Cute retro city car gets customisable styling and four proper seats; on sale Jan '08
21 March 2007

Fifty years after the launch of the Nuova 500, Fiat has unveiled a 21st-century version of its classic city car. But as with the new Renault Twingo, UK buyers won’t get the option of the cheapest, most basic models when the car goes on sale in January 2008.

Instead, Fiat UK has chosen to import just the higher-spec models, to be followed by an Abarth 500. Other markets will have the option of an entry-level Fiat 500 powered by a 1.2-litre 69bhp engine and a diesel model using Fiat’s 75bhp 1.3-litre JTD engine.

The 500 will be positioned as a rival for upmarket small cars such as the Mini, and UK pricing will start at around £11,000. Pricing in Europe for the cheaper models will start at around £8000, or around 10 per cent more than the equivalent Panda.

As with the Twingo and the Mini, buyers will be able to personalise their cars with a range of options including exterior and interior graphics. Unlike the Mini, the three-door-only 500 will seat four adults.

The exterior styling of the 500 is near-identical to that of the Trepiuno concept shown at the 2004 Geneva motor show. Inside, the car differs more significantly from the concept, although the unusual circular headrestraints are carried over. The dash structure is derived from the Panda’s, but the 500 gets a new centre console and an all-in-one speedo incorporating a rev counter, fuel gauge and clock. Expect the materials to be of a higher quality than the Panda’s, too.

Underneath the 500 is a modified Fiat Panda platform, although at 1650mm wide and 3550mm long it’s 50mm wider and longer than a Panda. It uses Panda suspension — MacPherson struts at the front and a torsion beam at the rear — and Panda brakes, although the track has been widened by 2cm and the whole car sits 5cm lower than a Panda, at 1.49m high.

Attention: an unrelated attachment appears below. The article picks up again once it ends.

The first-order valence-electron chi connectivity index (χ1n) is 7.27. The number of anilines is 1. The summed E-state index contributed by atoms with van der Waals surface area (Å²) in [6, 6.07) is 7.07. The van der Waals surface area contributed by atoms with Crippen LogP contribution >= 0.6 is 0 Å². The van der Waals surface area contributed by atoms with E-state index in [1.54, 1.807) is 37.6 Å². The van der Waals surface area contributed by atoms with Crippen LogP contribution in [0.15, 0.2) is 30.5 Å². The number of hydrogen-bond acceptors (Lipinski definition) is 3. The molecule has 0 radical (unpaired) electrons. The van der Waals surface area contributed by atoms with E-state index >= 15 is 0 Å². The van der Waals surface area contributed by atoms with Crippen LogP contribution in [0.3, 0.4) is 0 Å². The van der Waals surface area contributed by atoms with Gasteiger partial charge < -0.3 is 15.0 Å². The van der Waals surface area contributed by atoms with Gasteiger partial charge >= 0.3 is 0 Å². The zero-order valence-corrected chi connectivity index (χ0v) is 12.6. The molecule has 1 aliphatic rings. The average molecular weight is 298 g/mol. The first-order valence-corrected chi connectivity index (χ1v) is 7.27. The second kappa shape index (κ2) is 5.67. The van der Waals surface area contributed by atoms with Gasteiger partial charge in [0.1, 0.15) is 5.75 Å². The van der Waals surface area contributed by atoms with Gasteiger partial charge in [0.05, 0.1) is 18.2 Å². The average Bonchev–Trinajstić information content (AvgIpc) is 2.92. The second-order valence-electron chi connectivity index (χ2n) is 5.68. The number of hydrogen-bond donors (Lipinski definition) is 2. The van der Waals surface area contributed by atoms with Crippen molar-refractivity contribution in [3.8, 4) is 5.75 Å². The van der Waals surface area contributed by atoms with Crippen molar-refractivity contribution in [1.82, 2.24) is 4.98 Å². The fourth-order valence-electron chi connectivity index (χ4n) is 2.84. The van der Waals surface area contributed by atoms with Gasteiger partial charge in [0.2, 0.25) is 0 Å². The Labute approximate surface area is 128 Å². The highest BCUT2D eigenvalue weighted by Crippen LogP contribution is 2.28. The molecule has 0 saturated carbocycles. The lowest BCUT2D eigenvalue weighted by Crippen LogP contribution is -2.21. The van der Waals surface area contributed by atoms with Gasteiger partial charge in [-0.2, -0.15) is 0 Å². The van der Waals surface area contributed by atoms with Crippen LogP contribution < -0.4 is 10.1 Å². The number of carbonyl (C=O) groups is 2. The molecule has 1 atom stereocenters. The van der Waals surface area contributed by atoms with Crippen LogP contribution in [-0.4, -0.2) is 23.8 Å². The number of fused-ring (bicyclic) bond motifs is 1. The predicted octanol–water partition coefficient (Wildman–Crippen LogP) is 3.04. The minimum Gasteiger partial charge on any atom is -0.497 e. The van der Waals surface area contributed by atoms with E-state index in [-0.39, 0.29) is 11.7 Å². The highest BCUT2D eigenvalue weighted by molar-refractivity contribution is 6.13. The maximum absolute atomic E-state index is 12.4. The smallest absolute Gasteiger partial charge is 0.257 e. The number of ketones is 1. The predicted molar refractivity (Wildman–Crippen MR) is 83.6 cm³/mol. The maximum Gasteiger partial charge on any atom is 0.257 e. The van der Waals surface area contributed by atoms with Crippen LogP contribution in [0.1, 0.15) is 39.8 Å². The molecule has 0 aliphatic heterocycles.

The car’s short front overhang has forced engineers to rework the Panda’s front-end structure to improve safety. Deformable ‘crash boxes’ of high-tensile steel have been included. These add 25kg to the weight, but make the 500 10 per cent more rigid than the Panda.

Along with the 1.2-litre petrol and 1.3-litre diesel engines, which will have five-speed gearboxes, there will be a range-topping 1.4-litre petrol engine with 99bhp and a six-speed ’box. All the engines are compliant with the new Euro5 emissions regulations due to come into effect in 2009.

The new 500 is effectively two cars in one. Ford’s new Ka, due next year, is based on the 500 and will share the same platform. Both cars will be built at Fiat’s factory in Poland, which makes the Panda.

Dan Stevens

Our Verdict

Fiat 500

The Fiat 500 is a deserved success story for the brand, offering bags of style, a fine drive and low costs

Add your comment

Log in or register to post comments

Find an Autocar car review

Driven this week

  • Mercedes-Benz E-Class Estate
    First Drive
    19 March 2018
    The Mercedes-Benz E-Class could be all the estate car you’ll ever want — or it could be overkill. Let’s see which...
  • Dallara Stradale
    The Stradale is the first road-legel car from Italian motorsport constructor Dallara
    First Drive
    16 March 2018
    The motorsport constructor's first road car is inspired by Lotus minimalism. Does it thrill on road and track?
  • Hyundai i30 N
    Standard spec is good so paint colour is our car’s only option
    First Drive
    16 March 2018
    What’s Hyundai’s first hot hatch and N-brand debutant really like? Let’s find out
  • Porsche Boxster GTS
    This is the new GTS version of the Porsche Boxster
    First Drive
    15 March 2018
    The 718-generation Boxster is our favourite roadster of the moment – so is this new GTS variant worth the extra outlay?
  • BMW 5 Series
    First Drive
    15 March 2018
    The BMW 5 Series is top of the mid-exec pack, but is there still room for a diesel saloon in everyday family life?